Zygopetalum bloom after 2 years!

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Nelson Wong

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I am new to terrestrial orchids about 3 to 4 years in. 2 years ago I bought a zygopetalum. It was $45, in an over grown 5 inch pot with over 10 pseudobulbs. I thought i scored the best deal ever!

I have never had zygopetalums before and watered and use the same substrate as my Paphs, which can hold a bit more water. Turned out it was a huge mistake and I had to take all the substrate out doubled the amount of perlite, char coal, and medium and large bark. I also realized I was watering it too much! It likes frequent, but very light watering, just enough to keep moist because high moisture makes the leaves spot.

Well after yearsrs. It finally bloomed. I am still learning though.
 

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Zygos and their Allies are not easy to grow. I have always been reluctant to try them. But recently, after 50 years of orchid growing, I figure that the time has come.
Why now? Well the above part is true, and I have always thought them to be extremely attractive! Greens, pinks, purples and browns, are colors that you just do not see too often. Especially on one plant.
They are pronounced cooler growers, they prefer temperatures of 55-75 degrees. A local buddy of mine does pretty good with them. He waters them well while actively growing. He swears by a winter rest period where he lets them dry out a bit more. He increases water and fertilizer when the days become noticeably longer and of course warmer. Light he says should be bright, without a lot of direct sunshine. Armed with that information, I figure to try a few.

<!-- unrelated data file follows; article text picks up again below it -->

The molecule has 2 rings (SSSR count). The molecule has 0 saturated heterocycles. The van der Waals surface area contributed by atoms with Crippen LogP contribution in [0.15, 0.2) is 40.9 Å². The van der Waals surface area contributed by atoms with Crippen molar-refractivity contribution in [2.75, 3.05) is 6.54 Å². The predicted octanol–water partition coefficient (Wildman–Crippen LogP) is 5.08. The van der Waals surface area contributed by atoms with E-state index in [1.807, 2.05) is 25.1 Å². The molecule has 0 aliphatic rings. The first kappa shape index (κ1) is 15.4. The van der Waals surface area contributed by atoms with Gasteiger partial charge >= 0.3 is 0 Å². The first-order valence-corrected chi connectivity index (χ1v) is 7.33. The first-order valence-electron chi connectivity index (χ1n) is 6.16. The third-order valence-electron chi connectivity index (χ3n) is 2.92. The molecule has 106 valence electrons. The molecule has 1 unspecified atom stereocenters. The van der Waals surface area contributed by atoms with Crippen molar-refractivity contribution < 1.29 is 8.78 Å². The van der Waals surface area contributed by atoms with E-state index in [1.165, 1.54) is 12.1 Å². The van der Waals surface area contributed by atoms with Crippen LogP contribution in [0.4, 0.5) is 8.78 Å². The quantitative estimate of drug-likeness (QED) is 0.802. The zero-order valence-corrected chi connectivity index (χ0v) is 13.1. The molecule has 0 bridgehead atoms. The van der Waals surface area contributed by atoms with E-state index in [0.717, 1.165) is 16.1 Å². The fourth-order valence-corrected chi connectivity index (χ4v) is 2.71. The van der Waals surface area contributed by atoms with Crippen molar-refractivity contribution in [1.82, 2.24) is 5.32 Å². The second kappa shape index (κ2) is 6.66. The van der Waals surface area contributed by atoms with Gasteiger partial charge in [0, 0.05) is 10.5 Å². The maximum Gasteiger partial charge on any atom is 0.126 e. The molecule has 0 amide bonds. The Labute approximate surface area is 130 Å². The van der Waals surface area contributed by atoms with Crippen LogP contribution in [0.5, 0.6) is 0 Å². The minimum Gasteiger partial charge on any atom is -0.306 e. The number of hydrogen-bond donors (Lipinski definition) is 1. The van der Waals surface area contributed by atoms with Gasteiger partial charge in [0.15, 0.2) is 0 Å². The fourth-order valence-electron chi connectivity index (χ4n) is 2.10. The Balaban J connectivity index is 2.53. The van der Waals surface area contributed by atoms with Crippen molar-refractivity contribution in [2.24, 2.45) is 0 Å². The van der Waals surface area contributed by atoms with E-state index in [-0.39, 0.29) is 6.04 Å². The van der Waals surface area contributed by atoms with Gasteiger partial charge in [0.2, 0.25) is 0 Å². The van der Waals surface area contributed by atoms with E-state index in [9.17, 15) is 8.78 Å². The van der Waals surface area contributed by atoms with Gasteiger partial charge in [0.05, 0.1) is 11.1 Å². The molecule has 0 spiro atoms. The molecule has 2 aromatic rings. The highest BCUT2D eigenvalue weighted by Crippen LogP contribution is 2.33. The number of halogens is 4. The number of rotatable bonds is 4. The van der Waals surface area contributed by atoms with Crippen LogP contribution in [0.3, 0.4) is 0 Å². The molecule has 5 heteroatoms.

Watch me kill them all! 🤪😜
 
Zygos and their Allies are not easy to grow. I have always been reluctant to try them. But recently, after 50 years of orchid growing, I figure that the time has come.
Why now? Well the above part is true, and I have always thought them to be extremely attractive! Greens, pinks, purples and browns, are colors that you just do not see too often. Especially on one plant.
They are pronounced cooler growers, they prefer temperatures of 55-75 degrees. A local buddy of mine does pretty good with them. He waters them well while actively growing. He swears by a winter rest period where he lets them dry out a bit more. He increases water and fertilizer when the days become noticeably longer and of course warmer. Light he says should be bright, without a lot of direct sunshine. Armed with that information, I figure to try a few.
Watch me kill them all! 🤪😜
I won't lie, I have two that are almost dead. They are completely different from Paphs, which I am pretty used to.
 
It's so weird to see all the comments about Zygos being difficult and sensitive, I grow them right alongside my multis. They get watered and fed the same and never see cool temperatures, I set my thermostats for a minimum of 65°f and during summer sometimes I can't get the temp much below 80 even at night. As long as they don't go dry they don't seem to care.

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